After reading Bobo's latest bit-o-useless crap, I am posting something I've been thinking more about lately: the place of violence in human nature and society. It seems like I am hearing more about how violent and destructive people (yes, particularly men) are...
I was on the opposite side of a discussion over the weekend where violence [by men] against women was said to be remnant of a time when men would kill other men (for women), but since they only beat/abused/subdued the women, the female of the species was better off then the [dead] male.
Shows like Doomsday Preppers and the individuals who are akin to that mentality all assume that once something [very] bad happens that we will regress to a barbaric, violent culture pretty much immediately. It's a weird notion that a tiny slip from modern society would so quickly--in the minds of some--result in my willingness to kill someone for their canned goods. I really think it says more about the mindset of the preppers than it does the rest of society.
Really, though, that isn't the way humanity and society work. We are not so...fragile(?) as that. Violence actually makes little sense in most cases, and in reality the people who exhibit violence are either in an extreme situation or are mentally deficient or ill.
Individuals have families and societies have a sense of security and trust that are necessary for them to function and thrive. If one person injures or kills another that person should then expect others to do the same. It is a very isolated way of living. Because this further means living in constant fear of someone else hurting/killing you, it is also a much less productive way of living.
So we group together. This offers some security (if someone wants to hurt an individual in the group that person is far less likely to get away with it), and because of that it also allows for people to expend more effort on non-security related issues. There is still, however, the threat of group on group violence.
Minimizing the group on group violence threat can be accomplished by growing the group sizes. The larger the group the harder an attack would be, and the more resources it would consume (e.g. war). The better use of time and effort is directed internally. But that growth improves technology which, along with other benefits, will mean more effective possible violence.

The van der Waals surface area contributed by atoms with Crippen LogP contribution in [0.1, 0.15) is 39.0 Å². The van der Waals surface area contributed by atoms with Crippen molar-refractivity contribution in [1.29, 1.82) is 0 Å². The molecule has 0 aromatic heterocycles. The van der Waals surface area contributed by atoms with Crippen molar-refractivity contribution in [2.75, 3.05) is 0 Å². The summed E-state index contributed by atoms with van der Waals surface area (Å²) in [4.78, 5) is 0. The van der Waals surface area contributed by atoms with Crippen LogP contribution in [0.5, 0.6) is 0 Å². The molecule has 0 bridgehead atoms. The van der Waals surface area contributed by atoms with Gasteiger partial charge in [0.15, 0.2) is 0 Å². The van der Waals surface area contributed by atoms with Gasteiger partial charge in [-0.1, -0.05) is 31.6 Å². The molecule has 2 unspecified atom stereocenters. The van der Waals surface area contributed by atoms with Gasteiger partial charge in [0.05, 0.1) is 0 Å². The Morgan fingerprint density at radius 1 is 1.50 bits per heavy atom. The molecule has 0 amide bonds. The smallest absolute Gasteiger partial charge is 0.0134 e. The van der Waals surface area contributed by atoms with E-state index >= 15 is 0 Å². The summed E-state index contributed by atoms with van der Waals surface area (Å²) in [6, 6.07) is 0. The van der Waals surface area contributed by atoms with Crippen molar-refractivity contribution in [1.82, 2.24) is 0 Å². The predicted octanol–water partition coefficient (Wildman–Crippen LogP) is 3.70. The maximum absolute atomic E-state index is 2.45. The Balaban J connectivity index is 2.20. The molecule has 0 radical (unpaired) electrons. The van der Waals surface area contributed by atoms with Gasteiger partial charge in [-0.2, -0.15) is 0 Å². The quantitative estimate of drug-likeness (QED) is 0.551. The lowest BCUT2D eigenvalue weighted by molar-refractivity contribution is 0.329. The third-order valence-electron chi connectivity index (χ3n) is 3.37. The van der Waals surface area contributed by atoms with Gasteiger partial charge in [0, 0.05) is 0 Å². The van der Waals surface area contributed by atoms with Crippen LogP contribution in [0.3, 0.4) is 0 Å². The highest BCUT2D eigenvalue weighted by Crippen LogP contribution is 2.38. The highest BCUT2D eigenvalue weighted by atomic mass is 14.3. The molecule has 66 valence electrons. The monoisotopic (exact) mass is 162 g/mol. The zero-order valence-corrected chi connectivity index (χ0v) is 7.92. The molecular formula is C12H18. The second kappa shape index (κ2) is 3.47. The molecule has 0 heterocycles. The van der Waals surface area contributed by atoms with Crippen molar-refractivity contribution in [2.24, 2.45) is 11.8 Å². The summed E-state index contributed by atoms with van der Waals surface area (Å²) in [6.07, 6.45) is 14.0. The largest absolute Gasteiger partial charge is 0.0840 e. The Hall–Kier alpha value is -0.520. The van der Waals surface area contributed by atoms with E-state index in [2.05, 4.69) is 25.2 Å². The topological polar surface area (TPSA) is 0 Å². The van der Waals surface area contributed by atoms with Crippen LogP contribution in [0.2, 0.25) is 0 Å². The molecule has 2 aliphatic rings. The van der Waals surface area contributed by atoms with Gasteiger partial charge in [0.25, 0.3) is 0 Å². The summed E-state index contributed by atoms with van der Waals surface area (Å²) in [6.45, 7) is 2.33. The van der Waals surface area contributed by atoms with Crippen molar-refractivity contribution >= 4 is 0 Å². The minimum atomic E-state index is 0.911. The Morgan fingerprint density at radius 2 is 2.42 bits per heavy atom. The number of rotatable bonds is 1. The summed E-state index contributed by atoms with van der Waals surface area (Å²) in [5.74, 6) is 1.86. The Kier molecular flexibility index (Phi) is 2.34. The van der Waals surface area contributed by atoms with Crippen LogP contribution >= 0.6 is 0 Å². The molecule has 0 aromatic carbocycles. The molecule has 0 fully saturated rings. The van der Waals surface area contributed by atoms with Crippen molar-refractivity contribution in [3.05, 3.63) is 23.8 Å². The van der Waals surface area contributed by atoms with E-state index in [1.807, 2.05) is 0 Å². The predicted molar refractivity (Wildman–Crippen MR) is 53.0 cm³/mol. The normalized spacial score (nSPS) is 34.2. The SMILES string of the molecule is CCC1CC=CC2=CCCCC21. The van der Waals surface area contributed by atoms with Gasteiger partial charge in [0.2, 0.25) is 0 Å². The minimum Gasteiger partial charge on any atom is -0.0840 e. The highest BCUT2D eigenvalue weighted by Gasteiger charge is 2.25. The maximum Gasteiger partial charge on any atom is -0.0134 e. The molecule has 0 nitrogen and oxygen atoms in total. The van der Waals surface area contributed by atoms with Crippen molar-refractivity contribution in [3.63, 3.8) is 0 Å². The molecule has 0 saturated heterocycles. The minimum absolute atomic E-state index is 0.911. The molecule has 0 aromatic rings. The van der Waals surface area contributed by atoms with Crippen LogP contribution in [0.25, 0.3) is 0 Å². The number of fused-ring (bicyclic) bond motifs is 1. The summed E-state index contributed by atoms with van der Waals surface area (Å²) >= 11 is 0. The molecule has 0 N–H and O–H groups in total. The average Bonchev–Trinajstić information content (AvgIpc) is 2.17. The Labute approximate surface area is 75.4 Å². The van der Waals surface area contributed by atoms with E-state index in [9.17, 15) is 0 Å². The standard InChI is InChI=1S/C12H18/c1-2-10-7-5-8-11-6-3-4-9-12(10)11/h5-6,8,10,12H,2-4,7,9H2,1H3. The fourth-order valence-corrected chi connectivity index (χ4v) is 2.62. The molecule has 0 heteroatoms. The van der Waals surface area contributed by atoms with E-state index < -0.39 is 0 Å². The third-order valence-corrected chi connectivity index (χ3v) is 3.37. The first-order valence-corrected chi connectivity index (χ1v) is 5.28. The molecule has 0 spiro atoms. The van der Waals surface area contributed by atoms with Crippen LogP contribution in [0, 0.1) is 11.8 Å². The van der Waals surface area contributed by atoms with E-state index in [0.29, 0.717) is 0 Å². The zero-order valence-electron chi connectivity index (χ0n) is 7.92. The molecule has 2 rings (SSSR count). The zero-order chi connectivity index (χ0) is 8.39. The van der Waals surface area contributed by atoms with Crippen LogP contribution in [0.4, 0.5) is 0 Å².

Group size/technology mismatch is a back and forth that was, for large nations, pretty much resolved by the end of the cold war: the technology exist to utterly destroy human civilization, so no gain can be made. The trade off here is that the size of the societies that are necessary to avert this level of violence runs somewhat counter to the ability to deter individual violence.
In the US individual violence is deterred by local sub-groups of the overall society that is the USA. In descending size: federal police, state/park police, local police, neighborhood/community groups/organizations/residents, and family which could be a literal family or friends or a close-knit subset of a neighborhood. In countries like Afghanistan, where the top 3-4 levels are weak and/or corrupt internally, that leaves the last, but in the vacuum between the top and bottom exists lots of space for mid-group on group violence, and so a place for tribal warfare and groups like al qaeda.
Still, independent of enforcement, it is the case that violence is counter productive both from a societal and from an individual viewpoint. Even an event (war, solar flare, asteroid, disease, economic collapse) that would break down upper group levels would still leave a lot of social norms, because that will guarantee the best life for those remaining. This doesn't mean that there wouldn't be massive suffering, especially in the short run, but the people/groups who will do the best on a longer time scale will be those who help, not those that hoard.